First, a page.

Joint Seminar: Modeling condensation in cloud-scale models

Condensation of water vapor to form and grow cloud droplets is the most fundamental process of cloud and precipitation formation. It drives cloud dynamics through the release of latent heat and determines the strength of convective updrafts. Cloud-scale models simulate condensation by applying two drastically different methods. The first one is the bulk condensation, where cloud water is assumed to exist only in saturated conditions and evaporates instantaneously when the air becomes sub-saturated. The second approach involves prediction of the in-cloud super- or sub-saturation and can be used in models that predict not only condensate mass but also relevant features of the droplet size distribution (e.g., models with the 2-moment microphysics or with the bin microphysics). This presentation will address the question whether the difference between the two approaches has a noticeable impact on convective dynamics. Microphysical piggybacking is used to assess the impact with confidence. The piggybacking is about applying two sets of thermodynamic variables, one driving the flow and the other one following (piggybacking) the simulated flow without affecting it. Piggybacking simulations with the bin microphysics for shallow non-precipitating convection and with the double-moment bulk microphysics for deep convection will be discussed. For the shallow convection, the differences in cloud field simulated with bulk and bin schemes come not from small differences in the condensation, but from more significant differences in the evaporation of cloud water near cloud edges as a result of entrainment and mixing. For the deep convection, piggybacking results show a significant dynamical impact of finite supersaturations and a strong microphysical effect associated with upper-tropospheric anvils. Implications of these results for modeling convective dynamics will be discussed and a possible intermediate modeling methodology will be suggested.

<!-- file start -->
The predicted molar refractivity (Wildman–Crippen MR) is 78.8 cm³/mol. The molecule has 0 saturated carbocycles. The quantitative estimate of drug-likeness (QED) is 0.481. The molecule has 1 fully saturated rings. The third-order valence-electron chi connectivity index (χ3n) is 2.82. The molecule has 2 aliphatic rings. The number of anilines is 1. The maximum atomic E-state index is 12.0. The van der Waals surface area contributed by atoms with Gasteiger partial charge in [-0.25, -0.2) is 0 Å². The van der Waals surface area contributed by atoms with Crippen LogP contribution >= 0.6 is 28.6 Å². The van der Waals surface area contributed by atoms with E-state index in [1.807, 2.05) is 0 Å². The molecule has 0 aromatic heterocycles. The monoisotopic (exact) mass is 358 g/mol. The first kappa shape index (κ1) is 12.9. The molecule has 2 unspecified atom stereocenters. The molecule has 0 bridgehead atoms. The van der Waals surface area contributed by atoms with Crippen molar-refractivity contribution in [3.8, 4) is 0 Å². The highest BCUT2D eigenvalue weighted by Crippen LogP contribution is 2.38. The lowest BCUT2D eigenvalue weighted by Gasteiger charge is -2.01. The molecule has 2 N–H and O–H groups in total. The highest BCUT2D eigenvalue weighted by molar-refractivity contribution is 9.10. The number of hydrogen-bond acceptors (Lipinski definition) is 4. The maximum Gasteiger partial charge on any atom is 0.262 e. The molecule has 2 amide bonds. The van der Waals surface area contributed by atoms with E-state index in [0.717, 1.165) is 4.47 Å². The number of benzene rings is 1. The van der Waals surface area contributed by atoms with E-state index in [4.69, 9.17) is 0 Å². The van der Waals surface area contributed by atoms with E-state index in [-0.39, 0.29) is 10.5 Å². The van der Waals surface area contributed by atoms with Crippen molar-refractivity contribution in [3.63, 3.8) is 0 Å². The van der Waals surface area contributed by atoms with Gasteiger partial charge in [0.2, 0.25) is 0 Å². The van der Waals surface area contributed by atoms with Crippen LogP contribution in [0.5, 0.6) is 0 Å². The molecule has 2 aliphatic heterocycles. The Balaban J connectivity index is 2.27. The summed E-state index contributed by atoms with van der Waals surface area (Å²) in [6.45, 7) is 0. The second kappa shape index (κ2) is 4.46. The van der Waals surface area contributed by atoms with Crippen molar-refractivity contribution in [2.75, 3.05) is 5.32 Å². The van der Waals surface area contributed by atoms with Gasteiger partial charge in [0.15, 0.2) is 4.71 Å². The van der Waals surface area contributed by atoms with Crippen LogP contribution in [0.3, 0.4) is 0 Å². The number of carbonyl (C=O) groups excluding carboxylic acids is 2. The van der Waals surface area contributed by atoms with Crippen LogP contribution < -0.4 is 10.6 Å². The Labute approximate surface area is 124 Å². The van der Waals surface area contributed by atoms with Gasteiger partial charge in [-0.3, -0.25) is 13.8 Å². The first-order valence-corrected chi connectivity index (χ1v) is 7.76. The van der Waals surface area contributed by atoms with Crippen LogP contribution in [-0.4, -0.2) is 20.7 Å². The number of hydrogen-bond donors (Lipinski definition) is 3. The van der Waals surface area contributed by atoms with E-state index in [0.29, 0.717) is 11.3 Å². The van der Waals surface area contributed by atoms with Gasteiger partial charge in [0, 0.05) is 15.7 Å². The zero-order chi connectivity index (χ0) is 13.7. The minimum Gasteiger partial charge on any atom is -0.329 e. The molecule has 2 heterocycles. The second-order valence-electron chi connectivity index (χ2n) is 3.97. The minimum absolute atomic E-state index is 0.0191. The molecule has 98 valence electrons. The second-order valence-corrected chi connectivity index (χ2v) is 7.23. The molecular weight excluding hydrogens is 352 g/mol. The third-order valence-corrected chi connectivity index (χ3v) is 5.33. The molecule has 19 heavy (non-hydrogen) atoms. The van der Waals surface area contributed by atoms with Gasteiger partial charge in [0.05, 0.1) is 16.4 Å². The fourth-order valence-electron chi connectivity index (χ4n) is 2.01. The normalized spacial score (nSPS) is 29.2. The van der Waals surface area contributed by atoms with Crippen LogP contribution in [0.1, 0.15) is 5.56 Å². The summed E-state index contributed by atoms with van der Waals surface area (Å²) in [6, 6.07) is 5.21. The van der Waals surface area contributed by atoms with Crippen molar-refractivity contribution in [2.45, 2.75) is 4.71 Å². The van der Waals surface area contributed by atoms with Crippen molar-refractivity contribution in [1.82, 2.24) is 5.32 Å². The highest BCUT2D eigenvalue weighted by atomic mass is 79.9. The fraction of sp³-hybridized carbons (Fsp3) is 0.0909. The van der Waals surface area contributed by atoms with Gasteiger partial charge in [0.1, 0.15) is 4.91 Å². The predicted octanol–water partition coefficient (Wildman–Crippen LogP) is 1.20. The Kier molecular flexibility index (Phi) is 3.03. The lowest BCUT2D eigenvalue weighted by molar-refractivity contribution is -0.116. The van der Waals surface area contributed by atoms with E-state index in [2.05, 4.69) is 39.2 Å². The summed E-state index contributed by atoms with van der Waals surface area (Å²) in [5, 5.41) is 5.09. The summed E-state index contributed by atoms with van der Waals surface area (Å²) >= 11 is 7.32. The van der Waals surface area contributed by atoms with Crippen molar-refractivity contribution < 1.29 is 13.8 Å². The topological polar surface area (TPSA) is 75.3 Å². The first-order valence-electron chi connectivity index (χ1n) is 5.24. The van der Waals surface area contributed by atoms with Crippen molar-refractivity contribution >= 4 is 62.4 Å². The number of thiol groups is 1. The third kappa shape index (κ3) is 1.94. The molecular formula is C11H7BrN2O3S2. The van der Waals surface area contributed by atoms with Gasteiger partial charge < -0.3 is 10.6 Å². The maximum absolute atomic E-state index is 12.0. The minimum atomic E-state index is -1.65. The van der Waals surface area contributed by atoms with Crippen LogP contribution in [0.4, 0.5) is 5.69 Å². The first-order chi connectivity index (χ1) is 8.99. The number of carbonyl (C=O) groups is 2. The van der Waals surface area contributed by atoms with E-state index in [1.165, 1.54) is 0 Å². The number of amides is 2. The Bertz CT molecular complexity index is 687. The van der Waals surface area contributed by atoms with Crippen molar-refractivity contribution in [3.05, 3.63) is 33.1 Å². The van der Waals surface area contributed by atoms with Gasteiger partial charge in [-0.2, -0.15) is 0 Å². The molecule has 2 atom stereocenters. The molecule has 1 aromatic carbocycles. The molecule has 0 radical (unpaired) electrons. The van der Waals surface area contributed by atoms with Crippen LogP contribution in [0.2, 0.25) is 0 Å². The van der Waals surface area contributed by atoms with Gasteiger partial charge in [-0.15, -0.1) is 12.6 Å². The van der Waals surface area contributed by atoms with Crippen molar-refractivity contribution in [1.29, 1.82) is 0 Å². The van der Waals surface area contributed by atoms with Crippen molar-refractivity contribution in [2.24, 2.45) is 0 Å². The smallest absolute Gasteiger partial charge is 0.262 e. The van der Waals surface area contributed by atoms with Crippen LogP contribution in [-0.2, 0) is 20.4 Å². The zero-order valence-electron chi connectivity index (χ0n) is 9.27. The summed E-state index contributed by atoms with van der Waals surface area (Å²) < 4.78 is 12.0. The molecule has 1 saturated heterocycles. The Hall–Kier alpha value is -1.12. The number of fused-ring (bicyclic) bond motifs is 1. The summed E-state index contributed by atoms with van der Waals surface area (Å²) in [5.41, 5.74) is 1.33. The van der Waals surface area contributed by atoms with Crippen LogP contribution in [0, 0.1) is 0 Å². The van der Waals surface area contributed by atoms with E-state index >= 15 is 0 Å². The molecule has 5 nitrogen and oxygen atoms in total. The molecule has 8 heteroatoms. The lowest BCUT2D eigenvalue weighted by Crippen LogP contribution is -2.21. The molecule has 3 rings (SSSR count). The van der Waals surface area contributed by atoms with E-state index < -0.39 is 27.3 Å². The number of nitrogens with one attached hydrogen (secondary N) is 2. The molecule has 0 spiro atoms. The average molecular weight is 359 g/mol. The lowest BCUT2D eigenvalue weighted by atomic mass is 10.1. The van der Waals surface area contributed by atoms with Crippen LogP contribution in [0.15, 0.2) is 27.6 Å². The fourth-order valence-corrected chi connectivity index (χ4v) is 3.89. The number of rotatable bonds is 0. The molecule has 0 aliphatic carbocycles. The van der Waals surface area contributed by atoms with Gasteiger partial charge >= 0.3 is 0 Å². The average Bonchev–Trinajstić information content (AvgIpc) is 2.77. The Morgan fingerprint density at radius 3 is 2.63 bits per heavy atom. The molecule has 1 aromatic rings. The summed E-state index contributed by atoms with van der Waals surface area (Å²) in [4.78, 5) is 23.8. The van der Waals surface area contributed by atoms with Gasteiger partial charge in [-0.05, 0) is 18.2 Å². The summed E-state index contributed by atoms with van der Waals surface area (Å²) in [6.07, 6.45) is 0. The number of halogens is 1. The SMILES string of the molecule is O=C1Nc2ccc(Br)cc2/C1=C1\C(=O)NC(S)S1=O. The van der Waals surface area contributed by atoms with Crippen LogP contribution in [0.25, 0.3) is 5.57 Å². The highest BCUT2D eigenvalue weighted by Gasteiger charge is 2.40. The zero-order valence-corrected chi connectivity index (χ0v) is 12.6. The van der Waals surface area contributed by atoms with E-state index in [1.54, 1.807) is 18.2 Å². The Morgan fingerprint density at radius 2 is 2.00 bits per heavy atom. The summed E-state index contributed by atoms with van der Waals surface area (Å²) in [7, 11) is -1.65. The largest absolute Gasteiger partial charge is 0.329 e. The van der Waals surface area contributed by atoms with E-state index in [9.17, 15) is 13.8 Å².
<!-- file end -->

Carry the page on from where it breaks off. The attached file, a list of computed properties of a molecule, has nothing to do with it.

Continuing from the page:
13:30 h


Bundesstr. 53, room 022/023
Seminar Room 022/023, Ground Floor, Bundesstrasse 53, 20146 Hamburg, Hamburg


Wojciech W. Grabowski, Mesoscale and Microscale Meteorology Division, National Center for Atmospheric Research, Boulder, Colorado, USA


Bjorn Stevens

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